Six years of plant community development after clearcut harvesting in western Washington
This study is summarised as evidence for the following.
Apply herbicides after restoration plantingAction Link
Remove woody debris after timber harvestAction Link
Apply herbicides after restoration planting
A replicated, randomized, controlled study in 1999-2006 in temperate coniferous forest in Washington State, USA (1) found that controlling vegetation using herbicides after restoration planting decreased plant species richness and diversity. Species richness (control: 24; herbicide: 17) and diversity (Simpson's index control: 0.83; herbicide: 0.35) were lower in treated plots. Data were collected in 2006 in two plots (30 × 85 m) of each control and herbicide (annual herbicide applications) treatments in each of four blocks that had been clearcut in 1999. In all plots tree trunks were removed and Douglas-fir Pseudotsuga menziesii seedlings were planted in 2000.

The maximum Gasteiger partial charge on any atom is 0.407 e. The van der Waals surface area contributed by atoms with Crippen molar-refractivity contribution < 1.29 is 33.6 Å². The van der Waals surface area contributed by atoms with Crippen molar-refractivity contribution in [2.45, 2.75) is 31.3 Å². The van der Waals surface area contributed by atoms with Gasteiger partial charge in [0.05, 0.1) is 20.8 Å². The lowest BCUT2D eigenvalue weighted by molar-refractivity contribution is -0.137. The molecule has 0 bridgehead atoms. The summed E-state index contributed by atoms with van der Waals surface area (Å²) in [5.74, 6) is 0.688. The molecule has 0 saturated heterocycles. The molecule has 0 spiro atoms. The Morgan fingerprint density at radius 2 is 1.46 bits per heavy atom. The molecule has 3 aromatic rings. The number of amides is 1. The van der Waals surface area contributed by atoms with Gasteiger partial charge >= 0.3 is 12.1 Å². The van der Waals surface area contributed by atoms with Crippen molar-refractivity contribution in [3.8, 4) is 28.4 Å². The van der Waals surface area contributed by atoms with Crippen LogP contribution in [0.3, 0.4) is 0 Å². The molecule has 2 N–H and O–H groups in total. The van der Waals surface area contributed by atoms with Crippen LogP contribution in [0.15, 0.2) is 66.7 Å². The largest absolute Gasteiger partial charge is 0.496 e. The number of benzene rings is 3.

Remove woody debris after timber harvest
A replicated, randomized, controlled study in 1999-2006 in temperate coniferous forest in Washington State, USA (Peter & Harrington 2009) found no effect of removing all woody material after clearcutting on plant species richness and diversity compared with removing only tree trunks. Species richness (trunk removal: 17; complete-removal: 16) and diversity (Simpson's index: trunk removal: 0.36; complete removal: 0.27) were similar between treatments. Data were collected in 2006 in two plots (30 × 85 m) of each treatment, trunk removal only and removal of all woody material. Treatments applied after clearcutting in 1999 in each of four blocks. In all plots Douglas-fir Pseudotsuga menziesii seedlings were planted in 2000 and vegetation-control herbicide was applied annually.